Humble Pie is Hard to Swallow Whole

Every once in a while my foot tries to take up residency in my mouth, as was the case recently over a column I’d written titled Cheesiness Does Not Belong in Cowboy Movies. As a writer, I try very hard to be mindful of my column’s intended meanings. Sometimes while pushing to meet my deadline, I get in a hurry and spend too much time focusing on the grammatical aspect of my column and end up being careless in assuming readers will understand the intended interpretation of my words.

I didn’t take the time to thoughtfully consider the way in which I referenced Wall Drug or my choice of words describing their merchandise in my column until I received an email from Jim Shaykett, the sales representative of Resistol and Stetson hats. Although my offhand comment was made in jest toward the topic of my column, I overlooked the possibilities of other potential interpretations.

As a South Dakota native, I have been to Wall Drug—not regularly mind you, but always in the heat of summer and at the peak of tourist season when the combination of summer heat and crowds of people tend to overload me. I have eaten lunch there and strolled through the many different shops but always only noticed the hordes of people and merchandise commonly affiliated with tourists and tourist attractions.

After I read Mr. Shaykett’s email, it was very clear to me that I have not given Wall Drug the chance that it deserves to be more than a place for tourists that come to South Dakota from all over the world to visit and experience. There is a reason why Wall Drug is world famous and sadly, I have overlooked it. I had no connection with the place or the people but because of Mr. Shaykett’s business relationship with the owners and the people who work there, he described his standpoint of what I’d written. His words not only humbled me to tears, he also opened my eyes to the fact that Wall Drug is also a place that locals patronize or work in the off season as well as the busy season. It was obvious that until now, my perspective has been very distorted. I had never taken the time to consider Wall Drug any differently or the numerous points of interest that I’d seen but took for granted.

The night I read his detailed email, I couldn’t sleep and spent most of the night worrying about my mistake and if readers’ opinions of me would change in a way that I did not desire. During my tossing and turning, I formulated a plan to right the situation the best I could. One way was to write about it on my blog.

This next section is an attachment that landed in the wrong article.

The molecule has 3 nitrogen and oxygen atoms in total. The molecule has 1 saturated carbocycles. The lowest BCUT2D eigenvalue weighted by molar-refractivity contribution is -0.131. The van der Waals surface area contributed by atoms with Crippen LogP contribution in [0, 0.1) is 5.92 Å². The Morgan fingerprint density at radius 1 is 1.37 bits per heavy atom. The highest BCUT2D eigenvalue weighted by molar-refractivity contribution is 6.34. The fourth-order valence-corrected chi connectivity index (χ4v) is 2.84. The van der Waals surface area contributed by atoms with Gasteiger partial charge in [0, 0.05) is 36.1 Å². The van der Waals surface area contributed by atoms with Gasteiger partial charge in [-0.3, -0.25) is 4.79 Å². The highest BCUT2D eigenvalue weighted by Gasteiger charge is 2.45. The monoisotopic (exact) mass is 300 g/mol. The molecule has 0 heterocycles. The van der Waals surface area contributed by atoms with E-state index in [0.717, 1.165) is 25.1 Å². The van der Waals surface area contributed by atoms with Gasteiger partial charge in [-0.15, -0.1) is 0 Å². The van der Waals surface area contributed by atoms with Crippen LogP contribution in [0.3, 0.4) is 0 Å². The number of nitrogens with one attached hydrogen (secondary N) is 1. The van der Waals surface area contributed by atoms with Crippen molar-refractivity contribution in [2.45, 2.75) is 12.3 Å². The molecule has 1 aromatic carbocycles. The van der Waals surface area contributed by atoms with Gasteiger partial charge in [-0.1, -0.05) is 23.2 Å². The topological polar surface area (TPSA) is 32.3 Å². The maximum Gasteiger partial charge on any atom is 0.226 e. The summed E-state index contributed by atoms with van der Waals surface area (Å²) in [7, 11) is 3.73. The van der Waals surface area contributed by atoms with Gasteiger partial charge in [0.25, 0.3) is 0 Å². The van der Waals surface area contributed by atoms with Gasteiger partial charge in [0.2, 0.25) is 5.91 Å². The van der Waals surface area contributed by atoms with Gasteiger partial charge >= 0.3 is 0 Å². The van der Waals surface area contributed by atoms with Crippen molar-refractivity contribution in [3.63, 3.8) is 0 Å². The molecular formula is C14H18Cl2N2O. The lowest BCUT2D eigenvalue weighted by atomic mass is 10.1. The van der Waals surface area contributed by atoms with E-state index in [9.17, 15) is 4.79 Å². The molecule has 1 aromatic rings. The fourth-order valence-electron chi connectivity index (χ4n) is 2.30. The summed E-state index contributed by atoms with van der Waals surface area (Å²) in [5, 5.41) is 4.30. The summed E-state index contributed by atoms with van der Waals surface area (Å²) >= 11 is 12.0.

Like every big mistake I’ve ever made, I’ve always learned a valuable, albeit hard lesson. I have never gained anything from a major mistake by dwelling over it or beating myself up over it and have instead, learned to be open-minded and optimistic and to find something good that could come from my mistake and I feel that I have already. Although the email I got was not the kind I want to get many of, it was kindly written and most insightful; and for that I am truly grateful. Like I said in my reply to Mr. Shaykett, my mistake reminds me of a quote (of which I cannot find the author of): “Getting me into hot water is God’s way of keeping me clean.” It has always been my goal to write in a way that readers can relate to or that I can make a connection with them about and I hope sharing my mistake is no different.

Wall Drug is a free family attraction with all sorts of activities for kids in addition to the many things to see there and is an ideal pit stop before or after a drive through the Badlands nearby or on a road trip across the state. You can learn more about Wall Drug and its history here. I also discovered that Wall Drug has a Facebook page too.

So if you are someone like me who’s taken Wall Drug for granted (and I hope you are not), I hope that you’ll give it another chance and make an effort to see it with a different set of eyes like I plan to do. At my earliest opportunity—hopefully before Christmas, I plan to stop at Wall Drug to look at the art gallery as Mr. Shaykett suggested, peruse the quality American made products and western clothing that he mentioned the Buckboard Store carries, and have a bite to eat. I have had coffee there and it is good, which I am finicky about but I don’t recommend ordering the humble pie.

One response to “Humble Pie is Hard to Swallow Whole”

  1. Kari Sanders Avatar
    Kari Sanders

    So I missed the original article. The kids and I stop by Wall Drug frequently during the drive to my parents. Probably more so in the fall/winter/spring, especially if it is too cold to go the park and play in Wall. We enjoy the artwork and I got Carl a shirt there this past spring. It was on sale and a good buy.

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